Those are factors that only time  will reveal,  and I look at it this way - as much as I get to go fishing it's got to be at least 25 years. The temper of the 7075 stuff I got is T651. 6262 is supposed to have better corrosion resistance, so if corrosion does become a problem with 7075, I can always use 6262.  (Darryl Hayashida)

    Has anyone machined and or used bronze ferrules?

    I don't like to consider this too heavily in my rod making but it would strictly be for cosmetic purposes.  (Kyle Druey)

      I've made quite a few from phosphor bronze which from what I can tell may well be the same stuff that has been called "durabronze".  It's properties are pretty similar to silicon bronze but it's not as hard to machine. My main use for it has been to use it for keel bolts in lead keels as well as any bolt I have to make for my boat. Silicon bronze is generally used for places where very hard wearing properties are required such as engine shafts though if it's available at the same sort of price in your locale there is no reason not to use it for everything.

      Don't forget NS is a bronze, any bronze with more than 5% nickel will be silver to look at. There are two negatives I found with it. One is it takes a little longer to dress the male to fit the other is the ferules are a little harder to part at the end of the day. There is one other negative and it's one that is something you either don't care about or find a problem and that is you can't keep the reel seat hardware bright to match the ferrules if they are kept bright by covering them with varnish. The ferrules if bright look terrific (IMHO) but the dull reel seat doesn't match and I know of no way of keeping the reel seat hardware bright without a lot of trouble buffing it all the time and you can't buff the knurling if there is any on the screw or the thread. In (not very much) time it'll look like a used 1 cent coin. Of course you allow the ferrules to dull to match the reel seat hardware and there is no problem. Personally I like the dull color but that's a personal thing.

      If you choose to allow the ferrules to dull you don't need to blue them to take away the flash.  (Tony Young)

    Regarding the 6061, you may want to try to find 6061 with a T6 heat treatment which I have used in the past a great deal for all sorts of things (admittedly not ferrules - yet).  We used it for very  very high performance yacht masts - thin walled tube required to bend over its length with lots of shock loads.  It never failed through material failure only through designing it just that nth degree to far. I will try some 7075 here.  I am assuming that you are slightly increasing the wall thickness over brass or NS is that a safe assumption?  (Tim Watson)

      None of the aluminum alloys I tried, including 6061, had anything that I would say made them unsuitable for ferrules. The corrosion factor I can't evaluate until some time has passed, but dipping them in water and letting them dry on a counter top or dropping them in a glass of water  for a couple days hasn't produced anything pitting or corrosion yet. I figure that's fairly close to what would happen to ferrules on a trout rod. For 7075 I didn't increase wall thickness over the NS ferrule I have, but for the other alloys I did. 7075 has the same tensile and yield strengths as half hard tempered NS, so I didn't see any reason to increase wall thickness. Maybe the other alloys don't need it either. Something to try......(Darryl Hayashida)

Rule

When making ferrules out of aluminum, do you use same dimensions as if they were  made from Nickel Silver?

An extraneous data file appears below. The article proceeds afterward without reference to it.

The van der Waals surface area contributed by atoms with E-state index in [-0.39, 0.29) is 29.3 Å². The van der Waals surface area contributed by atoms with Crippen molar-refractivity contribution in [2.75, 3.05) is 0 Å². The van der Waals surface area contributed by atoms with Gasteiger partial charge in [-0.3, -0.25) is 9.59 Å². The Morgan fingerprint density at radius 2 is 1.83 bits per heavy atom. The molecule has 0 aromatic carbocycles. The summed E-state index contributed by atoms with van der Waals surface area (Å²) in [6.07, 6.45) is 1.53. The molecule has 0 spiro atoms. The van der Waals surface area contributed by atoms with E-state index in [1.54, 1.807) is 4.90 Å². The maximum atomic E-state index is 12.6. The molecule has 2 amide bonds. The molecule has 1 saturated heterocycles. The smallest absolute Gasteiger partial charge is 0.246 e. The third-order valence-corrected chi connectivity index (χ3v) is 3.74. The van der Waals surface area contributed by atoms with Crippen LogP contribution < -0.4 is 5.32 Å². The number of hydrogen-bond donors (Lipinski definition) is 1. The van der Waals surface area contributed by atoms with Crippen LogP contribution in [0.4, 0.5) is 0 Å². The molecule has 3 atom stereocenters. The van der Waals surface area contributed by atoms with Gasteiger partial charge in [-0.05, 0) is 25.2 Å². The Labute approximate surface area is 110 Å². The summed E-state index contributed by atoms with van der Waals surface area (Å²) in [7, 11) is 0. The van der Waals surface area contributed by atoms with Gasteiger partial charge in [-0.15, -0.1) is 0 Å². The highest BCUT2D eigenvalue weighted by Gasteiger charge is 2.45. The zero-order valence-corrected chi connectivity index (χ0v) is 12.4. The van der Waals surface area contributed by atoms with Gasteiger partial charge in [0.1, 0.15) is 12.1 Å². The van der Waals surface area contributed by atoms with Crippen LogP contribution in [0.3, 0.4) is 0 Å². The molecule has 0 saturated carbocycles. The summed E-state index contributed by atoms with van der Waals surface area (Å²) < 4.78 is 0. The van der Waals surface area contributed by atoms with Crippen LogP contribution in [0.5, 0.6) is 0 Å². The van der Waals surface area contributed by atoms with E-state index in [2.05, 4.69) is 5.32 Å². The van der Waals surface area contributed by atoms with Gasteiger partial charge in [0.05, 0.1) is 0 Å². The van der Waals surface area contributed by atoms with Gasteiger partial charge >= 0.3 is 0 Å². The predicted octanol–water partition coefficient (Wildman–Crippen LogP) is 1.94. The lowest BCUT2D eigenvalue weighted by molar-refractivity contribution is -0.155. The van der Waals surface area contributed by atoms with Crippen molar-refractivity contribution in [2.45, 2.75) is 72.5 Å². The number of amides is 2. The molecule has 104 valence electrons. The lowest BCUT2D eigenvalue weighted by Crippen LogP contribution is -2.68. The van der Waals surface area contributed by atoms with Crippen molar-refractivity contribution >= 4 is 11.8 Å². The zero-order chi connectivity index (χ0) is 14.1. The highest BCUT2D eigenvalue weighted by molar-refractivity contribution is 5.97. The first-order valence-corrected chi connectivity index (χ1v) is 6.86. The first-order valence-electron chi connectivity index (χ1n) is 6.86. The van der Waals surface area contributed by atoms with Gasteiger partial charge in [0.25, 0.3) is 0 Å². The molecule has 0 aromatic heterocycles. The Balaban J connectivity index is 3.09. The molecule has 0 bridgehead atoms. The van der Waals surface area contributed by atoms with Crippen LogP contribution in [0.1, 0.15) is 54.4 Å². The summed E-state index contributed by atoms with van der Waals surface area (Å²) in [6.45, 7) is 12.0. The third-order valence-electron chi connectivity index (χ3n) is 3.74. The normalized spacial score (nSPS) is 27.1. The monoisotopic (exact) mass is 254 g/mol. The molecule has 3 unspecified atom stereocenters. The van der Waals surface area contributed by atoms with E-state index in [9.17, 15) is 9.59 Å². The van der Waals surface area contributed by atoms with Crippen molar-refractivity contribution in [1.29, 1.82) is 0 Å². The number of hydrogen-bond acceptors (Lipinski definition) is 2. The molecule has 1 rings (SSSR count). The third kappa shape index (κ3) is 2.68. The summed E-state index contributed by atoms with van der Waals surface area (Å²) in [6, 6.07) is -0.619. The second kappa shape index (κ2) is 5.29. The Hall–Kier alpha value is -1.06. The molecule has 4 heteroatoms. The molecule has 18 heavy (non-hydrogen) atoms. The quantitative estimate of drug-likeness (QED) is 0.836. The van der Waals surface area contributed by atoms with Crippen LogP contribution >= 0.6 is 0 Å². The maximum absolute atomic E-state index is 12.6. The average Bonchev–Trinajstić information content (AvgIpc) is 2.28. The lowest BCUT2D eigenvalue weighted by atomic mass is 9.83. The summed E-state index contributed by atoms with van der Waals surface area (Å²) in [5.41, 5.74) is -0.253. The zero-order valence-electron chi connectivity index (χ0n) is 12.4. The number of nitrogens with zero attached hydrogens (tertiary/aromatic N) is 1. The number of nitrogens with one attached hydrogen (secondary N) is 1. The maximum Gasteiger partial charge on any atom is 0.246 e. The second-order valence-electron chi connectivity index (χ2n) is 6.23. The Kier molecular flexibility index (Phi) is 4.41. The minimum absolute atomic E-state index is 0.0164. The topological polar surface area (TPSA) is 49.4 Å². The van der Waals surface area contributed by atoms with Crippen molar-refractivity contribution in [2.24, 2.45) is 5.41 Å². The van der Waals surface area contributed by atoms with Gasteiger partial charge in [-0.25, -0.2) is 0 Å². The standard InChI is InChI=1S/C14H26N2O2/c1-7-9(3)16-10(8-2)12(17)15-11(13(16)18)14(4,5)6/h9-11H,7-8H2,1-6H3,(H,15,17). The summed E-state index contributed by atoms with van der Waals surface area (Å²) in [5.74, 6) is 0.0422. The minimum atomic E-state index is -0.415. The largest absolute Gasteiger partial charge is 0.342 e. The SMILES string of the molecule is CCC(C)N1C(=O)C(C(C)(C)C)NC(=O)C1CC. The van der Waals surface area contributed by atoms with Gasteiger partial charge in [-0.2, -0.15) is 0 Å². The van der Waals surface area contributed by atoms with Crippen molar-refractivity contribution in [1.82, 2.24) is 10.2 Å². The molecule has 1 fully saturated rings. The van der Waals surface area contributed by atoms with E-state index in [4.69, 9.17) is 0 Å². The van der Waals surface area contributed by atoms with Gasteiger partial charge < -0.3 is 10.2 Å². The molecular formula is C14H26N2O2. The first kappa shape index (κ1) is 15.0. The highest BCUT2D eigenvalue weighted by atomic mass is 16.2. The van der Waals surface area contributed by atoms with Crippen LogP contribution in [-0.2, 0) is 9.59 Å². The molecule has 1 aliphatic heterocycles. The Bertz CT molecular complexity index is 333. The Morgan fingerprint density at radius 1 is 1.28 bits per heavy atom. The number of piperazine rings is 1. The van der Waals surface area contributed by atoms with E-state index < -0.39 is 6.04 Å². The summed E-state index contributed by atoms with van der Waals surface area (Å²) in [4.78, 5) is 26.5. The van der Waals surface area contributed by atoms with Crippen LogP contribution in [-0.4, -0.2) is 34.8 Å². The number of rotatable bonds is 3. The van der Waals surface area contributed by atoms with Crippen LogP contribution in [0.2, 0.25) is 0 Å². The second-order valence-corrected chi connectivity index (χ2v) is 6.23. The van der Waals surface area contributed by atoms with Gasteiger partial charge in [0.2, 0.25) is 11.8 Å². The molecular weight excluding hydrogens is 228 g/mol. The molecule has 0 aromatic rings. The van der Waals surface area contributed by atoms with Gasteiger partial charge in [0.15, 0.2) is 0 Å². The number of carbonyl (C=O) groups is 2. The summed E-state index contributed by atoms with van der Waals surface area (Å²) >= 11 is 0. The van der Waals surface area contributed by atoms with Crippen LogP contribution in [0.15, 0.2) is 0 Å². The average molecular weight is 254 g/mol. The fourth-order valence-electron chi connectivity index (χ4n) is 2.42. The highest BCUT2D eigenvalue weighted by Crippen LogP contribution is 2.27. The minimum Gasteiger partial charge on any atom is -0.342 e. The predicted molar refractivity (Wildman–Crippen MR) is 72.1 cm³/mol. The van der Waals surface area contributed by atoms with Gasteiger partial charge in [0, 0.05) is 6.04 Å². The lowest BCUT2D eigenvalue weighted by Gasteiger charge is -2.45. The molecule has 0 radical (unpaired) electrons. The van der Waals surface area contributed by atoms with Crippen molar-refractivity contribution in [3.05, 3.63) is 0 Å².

I have acquired some 6262 Aircraft grade Aluminum (whatever that is). Is that what I should use for ferrules?  (Carsten Jorgensen)

    Yes, I use the same dimensions for Aluminum as I do for Nickel Silver.  Well, this statement really doesn't make much sense since I haven't made any any Nickel Silver ferrules. I guess what I should say is that I use the same measurement chart to make Aluminum ferrules that was originally for Nickel Silver ferrules.

    6262 is aluminum alloyed with the usual metals to make it stronger, plus a little bit of lead and bismuth. The lead and bismuth is put in the mix to make it easier to machine, but for us it gives the added benefit of making it not gall or stick when rubbed together as in the male side of the ferrule sliding into the female side. After much testing with different alloys of aluminum I have convinced myself that for ferrules 6262 alloy gives me the best characteristics and more than enough strength.  (Darryl Hayashida)

      Interesting comment on the leaded alloy helping prevent galling. It make a lot of sense. I am wondering what your experience has been with oxidation from exposure to the atmosphere. I assume the marine and aircraft alloys are pretty good, but don't have experience with anything like ferrules, where a little bit can cause problems.   (Tom Smithwick)

        No problems yet, but I have only been making them for a year and a half. I also live in a place with a fairly dry climate, and I store all my rods in a rod tube (PVC pipe mostly) with desiccant. I have never used a rod with an aluminum ferrule in salt water yet.  (Darryl Hayashida)

    A couple things I found helps tremendously with Aluminum ferrules (and probably Nickel Silver ferrules, but I haven't actually made any Nickel Silver ferrules yet) is to slightly bevel the inside lip of the female side and slightly round the front edge of the male side. This eliminates almost all sticking and hanging up problems. Polishing the inside surface of the female side is a big help also.  (Darryl Hayashida)

Rule

I understand using Aluminum for ferrules to try to save a weight. But let's be honest were are using cane rods if weight is the most important issue for a rod we would be using graphite.  I make ferrules from nickel silver and the weight is not an issue, especially if the rod taper is correct for making it a 3 piece.